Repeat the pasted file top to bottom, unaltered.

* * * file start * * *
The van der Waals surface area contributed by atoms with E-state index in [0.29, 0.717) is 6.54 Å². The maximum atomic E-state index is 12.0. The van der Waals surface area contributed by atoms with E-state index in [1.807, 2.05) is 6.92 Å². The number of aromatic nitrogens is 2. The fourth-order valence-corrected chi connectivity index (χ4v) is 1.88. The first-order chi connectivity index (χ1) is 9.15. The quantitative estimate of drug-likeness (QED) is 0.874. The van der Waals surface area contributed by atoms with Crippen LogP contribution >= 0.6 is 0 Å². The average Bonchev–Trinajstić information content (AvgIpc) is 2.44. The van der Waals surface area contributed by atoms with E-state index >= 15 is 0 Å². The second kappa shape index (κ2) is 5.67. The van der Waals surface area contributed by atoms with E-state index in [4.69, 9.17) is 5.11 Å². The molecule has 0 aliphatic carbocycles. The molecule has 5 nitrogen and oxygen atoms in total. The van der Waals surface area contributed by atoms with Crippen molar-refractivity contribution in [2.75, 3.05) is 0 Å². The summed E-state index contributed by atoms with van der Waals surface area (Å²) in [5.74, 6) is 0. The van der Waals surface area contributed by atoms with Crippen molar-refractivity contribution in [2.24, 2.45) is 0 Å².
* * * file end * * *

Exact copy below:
The van der Waals surface area contributed by atoms with E-state index in [0.29, 0.717) is 6.54 Å². The maximum atomic E-state index is 12.0. The van der Waals surface area contributed by atoms with E-state index in [1.807, 2.05) is 6.92 Å². The number of aromatic nitrogens is 2. The fourth-order valence-corrected chi connectivity index (χ4v) is 1.88. The first-order chi connectivity index (χ1) is 9.15. The quantitative estimate of drug-likeness (QED) is 0.874. The van der Waals surface area contributed by atoms with Crippen LogP contribution >= 0.6 is 0 Å². The average Bonchev–Trinajstić information content (AvgIpc) is 2.44. The van der Waals surface area contributed by atoms with E-state index >= 15 is 0 Å². The second kappa shape index (κ2) is 5.67. The van der Waals surface area contributed by atoms with E-state index in [4.69, 9.17) is 5.11 Å². The molecule has 0 aliphatic carbocycles. The molecule has 5 nitrogen and oxygen atoms in total. The van der Waals surface area contributed by atoms with Crippen molar-refractivity contribution in [2.75, 3.05) is 0 Å². The summed E-state index contributed by atoms with van der Waals surface area (Å²) in [5.74, 6) is 0. The van der Waals surface area contributed by atoms with Crippen molar-refractivity contribution in [2.24, 2.45) is 0 Å².